But it turns out that Denis Masse was not such a great catch.  He was dead within a few years of marriage to Catherine. Besides, Gilles did not abandon Barbe in her adult life.  Instead, he served as a godfather for her first child (1669) and he asked her husband, Nicolas Sylvestre, to serve as godfather to his son (1673.)  He couldn’t have been that bad of a guy.

So I came to wonder: how did Gilles come to Sillery where he met and married Anne Leodet?  Well, the answer is simple: he followed his father, Nicolas Pinel.

Nicolas Pinel was born around 1605 in Champagnoles, Normandy, France.  He married Madeleine Marault at Ste. Marguerite chapel, in La Rochelle, France on 29 September 1630.  Together they had five sons: Antoine (b. 1631), Gilles and Pierre (b. 1635, only Gilles survived), Pierre (b. 1636), and later, Isaac (b. 1645).**  In 1645, Nicolas signed a three-year contract to work at Port Royal in Acadia.  It is believed that Madeleine remained in France to raise their boys.  After Nicolas’ contract was completed, he settled outside Quebec.  On 16 September 1650 he acquired land and a home near the Cap Rouge River, next door to Sillery.

Screen Shot 2014-01-20 at 2.32.50 PM

Nicolas Pinel’s original concession at Cap-Rouge (Gaudarville) of 3 arpents (acres) frontage was split into two plots by his widow in 1662.  The original concession included all of plot #11 and half of plot #10.  The map is from Marcel Trudel’s Le Terrier Du Saint-Laurent En 1663.

It is believed that Nicolas Pinel had his sons Gilles and Pierre join him and that they worked the land there together.

It is hard to figure out exactly how Gilles first met Anne Leodet, but it is easy to imagine that they would have come to know each other quickly in small neighboring communities.  Gilles was definitely in the community by 1651, Jean acquired his Sillery land in November 1652, Anne Leodet arrived in Quebec in December 1652, and Jean and Anne married in January of 1653.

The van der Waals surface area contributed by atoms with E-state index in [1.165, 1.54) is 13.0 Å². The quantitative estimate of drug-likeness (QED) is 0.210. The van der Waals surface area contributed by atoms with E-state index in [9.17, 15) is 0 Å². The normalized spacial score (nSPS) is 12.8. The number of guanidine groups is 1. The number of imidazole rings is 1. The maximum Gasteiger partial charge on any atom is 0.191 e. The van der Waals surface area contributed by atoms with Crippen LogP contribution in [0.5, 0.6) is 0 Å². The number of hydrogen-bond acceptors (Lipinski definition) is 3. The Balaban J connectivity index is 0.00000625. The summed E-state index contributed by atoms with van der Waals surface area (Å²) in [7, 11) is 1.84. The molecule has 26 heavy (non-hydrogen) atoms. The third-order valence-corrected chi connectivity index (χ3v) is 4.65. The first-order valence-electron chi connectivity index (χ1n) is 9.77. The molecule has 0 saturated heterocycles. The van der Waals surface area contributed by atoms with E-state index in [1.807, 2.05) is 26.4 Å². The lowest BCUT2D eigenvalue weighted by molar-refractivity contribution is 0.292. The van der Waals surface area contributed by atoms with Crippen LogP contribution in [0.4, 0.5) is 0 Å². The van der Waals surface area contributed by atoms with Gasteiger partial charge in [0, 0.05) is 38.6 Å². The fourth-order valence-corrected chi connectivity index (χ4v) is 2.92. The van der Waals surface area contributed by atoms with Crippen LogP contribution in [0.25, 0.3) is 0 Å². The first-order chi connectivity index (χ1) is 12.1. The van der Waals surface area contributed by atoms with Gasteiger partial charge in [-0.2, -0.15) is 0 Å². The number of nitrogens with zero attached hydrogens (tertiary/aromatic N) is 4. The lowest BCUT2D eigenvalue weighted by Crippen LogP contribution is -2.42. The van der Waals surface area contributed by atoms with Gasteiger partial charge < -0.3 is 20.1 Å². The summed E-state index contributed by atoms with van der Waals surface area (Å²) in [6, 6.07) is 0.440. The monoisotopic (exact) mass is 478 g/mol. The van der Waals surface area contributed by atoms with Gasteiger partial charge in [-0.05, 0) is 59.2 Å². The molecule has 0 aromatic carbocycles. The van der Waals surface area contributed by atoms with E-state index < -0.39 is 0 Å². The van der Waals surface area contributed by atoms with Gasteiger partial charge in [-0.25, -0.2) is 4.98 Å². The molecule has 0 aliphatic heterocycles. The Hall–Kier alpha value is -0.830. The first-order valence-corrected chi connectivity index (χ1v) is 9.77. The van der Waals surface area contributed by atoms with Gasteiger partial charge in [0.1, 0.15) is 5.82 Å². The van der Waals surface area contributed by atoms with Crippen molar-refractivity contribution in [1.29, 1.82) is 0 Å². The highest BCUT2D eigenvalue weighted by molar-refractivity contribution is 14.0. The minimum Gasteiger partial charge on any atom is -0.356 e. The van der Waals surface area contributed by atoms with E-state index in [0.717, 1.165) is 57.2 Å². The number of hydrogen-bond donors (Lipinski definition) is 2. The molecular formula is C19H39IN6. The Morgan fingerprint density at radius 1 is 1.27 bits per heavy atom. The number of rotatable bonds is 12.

I don’t know whether Gilles knew Jean well before he knew Anne (Jean was 10 years his senior) — but Gilles must have been, or become, close to the couple somehow.  On October 11th, 1655 Jean and Anne had Gilles stand as their second daughter Suzanne’s godfather.  But whether it was friendship — or a neighborly show of support for a man who had just lost his father– it is impossible to uncover. Gilles’ father, Nicolas, had died a few weeks earlier on September 18, 1655.

A couple of years later, everything would be different.  Jean would be exiled on bigamy charges and Gilles would marry Anne.***  Together Gilles and Anne raised a family that included Anne’s two children with Jean Nepveu and nine children of their own.  Anne and Gilles would remain in Sillery on Jean Nepveu’s land until about 1680, and then see the remainder of their days in nearby Neuville.  Anne and Gilles died within a year of each other: he passed in January, and she died in December, of 1700.


* Catherine Pinel went on to an enduring second marriage with Jean Prou after her first husband, Denis Masse, died.

** Disclaimer – this information on Nicolas Pinel is culled from the internet, and not fact-checked with primary sources – though I have sought multiple references and weighed credibility.

*** This timeline shows how much happened in two and a half short years.

  • September 18, 1655 — Gilles’ father, Nicolas Pinel, dies
  • October 11, 1655 — Gilles stands as godfather for Jean Nepveu and Anne Leodet’s daughter, Suzanne
  • November 1656 — Gilles buys land in Sillery, two plots away from Jean and Anne from Nicolas Patenostre for 80 pounds
  • July 28, 1657 — Gilles sells Sillery land for 120 pounds to Guillaume Routhier
  • September 2, 1657 — Gilles marries Anne Leodet
  • April 7, 1658 — Gilles and Anne’s first child, Catherine, is baptized.
Tagged , , , , , , ,
%d bloggers like this: